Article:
- De/visualizing Blackness
- Apologies, and moving on
- Travessias no Atlântico Negro, agora no Kindle brasileiro
- Travessias no Atlântico Negro já está disponível
- Novo e-book no prelo
- A “Brazilian” in Blighty
- ‘Freeing’ a modern-day slave (part two)
- Short stories in Portuguese
- Looking back on 2015: A disturbing trend in Brazil
- 2015 in review
Graffiti artists’ protest against the Cabula massacre, seen in that district in 2015. Photo by Sabrina Gledhill (all rights reserved)
On 6 February, 2015, policemen shot and killed 12 robbery suspects in the Cabula district of Salvador, Bahia. An internal investigation by state’s Public Prosecutor’s office found that the victims – all of them young black men – had been executed. The black movement calls it genocide, a disturbing trend in a country where racism has traditionally been veiled and racially motivated lynching almost unheard of. That being said, exterminating street children (the best-known incident being the Candelaria massacre in Rio in 1993) and known or suspected criminals as if they were vermin is nothing new in Brazil. Ironically, there is no official death penalty in that country.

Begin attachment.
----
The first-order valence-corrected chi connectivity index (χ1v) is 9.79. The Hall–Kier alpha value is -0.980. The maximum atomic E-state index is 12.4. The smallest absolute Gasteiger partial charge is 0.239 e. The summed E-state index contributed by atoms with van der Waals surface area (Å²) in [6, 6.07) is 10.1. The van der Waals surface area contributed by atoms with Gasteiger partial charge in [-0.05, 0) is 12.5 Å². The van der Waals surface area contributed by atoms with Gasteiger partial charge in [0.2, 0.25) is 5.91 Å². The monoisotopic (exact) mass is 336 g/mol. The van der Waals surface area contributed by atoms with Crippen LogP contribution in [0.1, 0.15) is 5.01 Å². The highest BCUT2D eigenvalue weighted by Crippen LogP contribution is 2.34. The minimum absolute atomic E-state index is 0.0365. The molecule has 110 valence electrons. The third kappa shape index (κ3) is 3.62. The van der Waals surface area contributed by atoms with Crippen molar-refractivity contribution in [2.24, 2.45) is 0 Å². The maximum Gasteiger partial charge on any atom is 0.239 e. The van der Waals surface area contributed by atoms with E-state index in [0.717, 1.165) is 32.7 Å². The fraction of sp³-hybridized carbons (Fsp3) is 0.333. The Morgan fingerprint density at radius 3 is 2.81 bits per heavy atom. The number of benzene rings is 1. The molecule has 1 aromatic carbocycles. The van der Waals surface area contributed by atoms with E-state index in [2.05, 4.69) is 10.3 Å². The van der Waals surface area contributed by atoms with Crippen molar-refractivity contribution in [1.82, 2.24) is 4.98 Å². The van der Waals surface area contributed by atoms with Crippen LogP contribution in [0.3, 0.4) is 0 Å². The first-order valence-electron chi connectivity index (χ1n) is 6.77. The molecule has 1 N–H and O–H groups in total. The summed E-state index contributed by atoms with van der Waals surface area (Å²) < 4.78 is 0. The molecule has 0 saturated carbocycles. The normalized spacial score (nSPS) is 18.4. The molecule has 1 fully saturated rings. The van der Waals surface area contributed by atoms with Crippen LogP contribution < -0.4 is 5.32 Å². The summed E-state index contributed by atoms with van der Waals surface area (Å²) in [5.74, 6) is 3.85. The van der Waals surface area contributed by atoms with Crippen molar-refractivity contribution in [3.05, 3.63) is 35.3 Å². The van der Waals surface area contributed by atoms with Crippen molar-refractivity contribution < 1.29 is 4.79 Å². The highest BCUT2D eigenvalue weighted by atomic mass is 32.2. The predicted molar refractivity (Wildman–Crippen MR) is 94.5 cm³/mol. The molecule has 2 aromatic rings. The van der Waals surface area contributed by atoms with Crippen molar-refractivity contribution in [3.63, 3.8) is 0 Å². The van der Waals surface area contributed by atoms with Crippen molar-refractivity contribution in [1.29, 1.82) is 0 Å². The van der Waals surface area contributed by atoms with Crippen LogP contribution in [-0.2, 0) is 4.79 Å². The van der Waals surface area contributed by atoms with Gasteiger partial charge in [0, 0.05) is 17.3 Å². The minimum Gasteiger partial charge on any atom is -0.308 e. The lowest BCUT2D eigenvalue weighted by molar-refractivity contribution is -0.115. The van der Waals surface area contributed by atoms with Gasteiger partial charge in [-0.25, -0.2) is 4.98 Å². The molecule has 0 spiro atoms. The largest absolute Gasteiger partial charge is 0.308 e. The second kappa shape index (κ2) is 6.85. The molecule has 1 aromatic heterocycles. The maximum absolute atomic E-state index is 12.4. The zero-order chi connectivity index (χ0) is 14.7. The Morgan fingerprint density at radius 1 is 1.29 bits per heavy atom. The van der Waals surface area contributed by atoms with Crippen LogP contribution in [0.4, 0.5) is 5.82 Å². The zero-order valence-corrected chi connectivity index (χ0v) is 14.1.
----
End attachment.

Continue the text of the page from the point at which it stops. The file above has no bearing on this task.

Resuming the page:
The graffiti art in the photo illustrating this post was not the only response to the Cabula massacre by the Bahian arts community. From May to August 2015, the Museu Afro-Brasileiro (MAFRO) held an exhibition curated by the museum’s director, Graça Teixeira that displayed thought-provoking installations and artworks protesting the genocide of black youth in Brazil.
The WordPress.com stats helper monkeys prepared a 2015 annual report for this blog.
Here’s an excerpt:
A San Francisco cable car holds 60 people. This blog was viewed about 1,100 times in 2015. If it were a cable car, it would take about 18 trips to carry that many people.